What to Look for in a Winter Parka
As the first autumn leaves start to dry out and flutter to the ground, it’s important to be prepared for the cold winter weather that will soon be upon us. Hats, gloves, boots, and other accessories should all be at the top of your to-do list, but it’s important not to forget about the humble parka. All other things considered, your parka covers the majority of your body, and it carries the bulk of the workload for keeping your body warm.
But how do you know if a parka is well-designed?
We’ll skip the style advice. There’s plenty of that going around the internet. Similarly, we’re not going to tell you to look for something comfortable. That’s obvious. Instead, we’re going to talk about what makes a winter parka warm, durable, and up to the task. Let’s get started!
Insulation is Key
The first thing to look for in a winter parka is quality insulation. The insulation is the “stuffing” that fills out the inside of your jacket and keeps you warm. Good insulation does this by creating thousands of tiny air pockets, which trap warmth inside the shell of the jacket and create a barrier between your body and the outside world.
When you’re looking at insulation, you need to consider durability, washability, and weight. Here, we’ll look at the three most common insulation materials: down, synthetic, and pile fabric.
Under ideal conditions, down insulation is the warmest available for the weight. It’s also very long-lasting and will stay effective for decades when properly maintained. That said, it’s not machine washable, so if you spill coffee on your down coat, you’ll need to take it to the dry cleaner’s.
The warmth of a down coat is measured in two numbers: fill power and fill weight. Fill power measures the “stiffness” of the down, or how hard it is to compress. A stiffer down will keep you warmer for longer and will have a higher fill power. The fill weight measures how much of the down is in the coat. Once again, a higher number means warmer insulation.
Synthetic insulation is made from finely-woven synthetic material, such as polyester, nylon, rayon, or acrylic. This material is intended to mimic the qualities of down as much as possible. Not too long ago, synthetic had a poor reputation for quality, but in recent years several major brands like PrimaLoft and Polarguard have put out quality products that are exceptionally reliable.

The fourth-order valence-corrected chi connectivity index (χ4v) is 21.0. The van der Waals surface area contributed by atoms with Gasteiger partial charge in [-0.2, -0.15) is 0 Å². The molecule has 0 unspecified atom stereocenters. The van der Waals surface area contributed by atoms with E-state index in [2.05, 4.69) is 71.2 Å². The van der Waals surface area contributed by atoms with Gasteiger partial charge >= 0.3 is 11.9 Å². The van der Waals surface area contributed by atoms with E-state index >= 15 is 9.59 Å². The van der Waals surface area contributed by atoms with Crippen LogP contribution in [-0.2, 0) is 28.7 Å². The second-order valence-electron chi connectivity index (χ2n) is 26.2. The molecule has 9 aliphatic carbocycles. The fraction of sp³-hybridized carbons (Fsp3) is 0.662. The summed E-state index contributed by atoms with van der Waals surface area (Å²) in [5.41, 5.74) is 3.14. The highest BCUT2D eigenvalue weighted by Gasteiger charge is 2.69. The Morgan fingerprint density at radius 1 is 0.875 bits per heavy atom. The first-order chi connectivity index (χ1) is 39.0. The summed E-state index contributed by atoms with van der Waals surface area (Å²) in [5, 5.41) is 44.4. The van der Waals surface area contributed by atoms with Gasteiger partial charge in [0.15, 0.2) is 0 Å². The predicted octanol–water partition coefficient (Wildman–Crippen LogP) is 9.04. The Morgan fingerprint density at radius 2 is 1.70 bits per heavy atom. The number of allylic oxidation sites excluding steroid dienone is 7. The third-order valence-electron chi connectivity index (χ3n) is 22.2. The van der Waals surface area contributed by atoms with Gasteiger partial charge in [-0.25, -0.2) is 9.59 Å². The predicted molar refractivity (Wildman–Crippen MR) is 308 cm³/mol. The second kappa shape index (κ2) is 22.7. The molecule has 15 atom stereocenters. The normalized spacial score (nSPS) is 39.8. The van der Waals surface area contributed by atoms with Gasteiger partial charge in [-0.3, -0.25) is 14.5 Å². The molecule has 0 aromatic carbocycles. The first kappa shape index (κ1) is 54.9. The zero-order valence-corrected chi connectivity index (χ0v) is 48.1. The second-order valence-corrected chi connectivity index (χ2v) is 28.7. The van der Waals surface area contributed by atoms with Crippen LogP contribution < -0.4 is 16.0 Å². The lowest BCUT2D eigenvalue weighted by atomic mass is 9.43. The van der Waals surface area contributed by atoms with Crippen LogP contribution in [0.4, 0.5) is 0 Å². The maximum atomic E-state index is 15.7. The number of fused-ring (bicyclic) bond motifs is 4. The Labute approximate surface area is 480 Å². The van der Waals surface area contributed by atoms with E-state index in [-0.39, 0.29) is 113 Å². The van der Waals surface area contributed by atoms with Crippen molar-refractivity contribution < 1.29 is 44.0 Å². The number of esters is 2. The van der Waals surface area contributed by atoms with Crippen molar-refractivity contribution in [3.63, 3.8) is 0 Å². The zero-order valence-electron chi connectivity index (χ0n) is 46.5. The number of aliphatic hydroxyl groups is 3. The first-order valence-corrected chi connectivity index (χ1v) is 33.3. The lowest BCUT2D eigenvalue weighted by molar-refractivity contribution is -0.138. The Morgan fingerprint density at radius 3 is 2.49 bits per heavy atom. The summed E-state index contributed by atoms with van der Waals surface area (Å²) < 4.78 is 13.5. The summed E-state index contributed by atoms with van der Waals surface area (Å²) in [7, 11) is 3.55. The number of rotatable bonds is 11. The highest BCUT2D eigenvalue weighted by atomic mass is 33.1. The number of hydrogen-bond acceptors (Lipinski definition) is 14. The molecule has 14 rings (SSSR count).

Like down insulation, synthetic doesn’t work well when exposed to water. However, most synthetic parkas can be machine washed and dried, which will restore them to order easily. That said, the synthetic fibers will compress over time and lose their “fluff”, so they’re not nearly as durable as a down coat.
Pile fabric, sometimes called “fleece”, although different from the material used in your fleece jacket, is also manufactured to mimic the quality of sheep’s wool. It’s warm, it’s durable, and it’s machine-washable. That said, it’s only effective at limited thicknesses, so a fleece-insulated parka will not be as warm as other varieties.
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Get a Waterproof Shell
When you buy your winter parka, look for a tag that says the shell is waterproof. If you can’t find one, consider buying a different parka. This is important for two reasons.
First, getting your insulation wet will reduce its effectiveness. This alone is a good reason to buy a parka with a waterproof shell. After all, a 35-degree day may not be all that cold, but it’s downright miserable when there’s water soaking through your winter outerwear.
Secondly, your insulation can get wet even from snow. Say you come inside and hang your jacket up, but it’s covered with snow, which melts and then soaks through the shell. Now let’s say you have two dogs, and you’re going in and out eight times a day. That can end up soaking your insulation even if you’ve never been out in the rain.
Long story short, you need a waterproof shell.
Look for Tight Cuffs
Tight cuffs might sound like an afterthought, but there are few things that will ruin a snowy day faster than a big wad of cold fluff up your sleeve. A tight, velcro cuff will keep that snow on the outside, where it belongs. In addition, many quality winter gloves have built-in gauntlets for covering your sleeves. These gauntlets work best when you’re wearing a sleeve that hugs tight to your wrist.
Finally, it’s important to look for a winter parka with a good zipper. Now, we’ve talked about the importance of a waterproof shell, but even the best zippers are going to let some amount of moisture through. Look for rugged YKK zippers, and buy a jacket with a reinforced zipper if you can. A generous water-resistant flap can make a lot of difference on a damp day.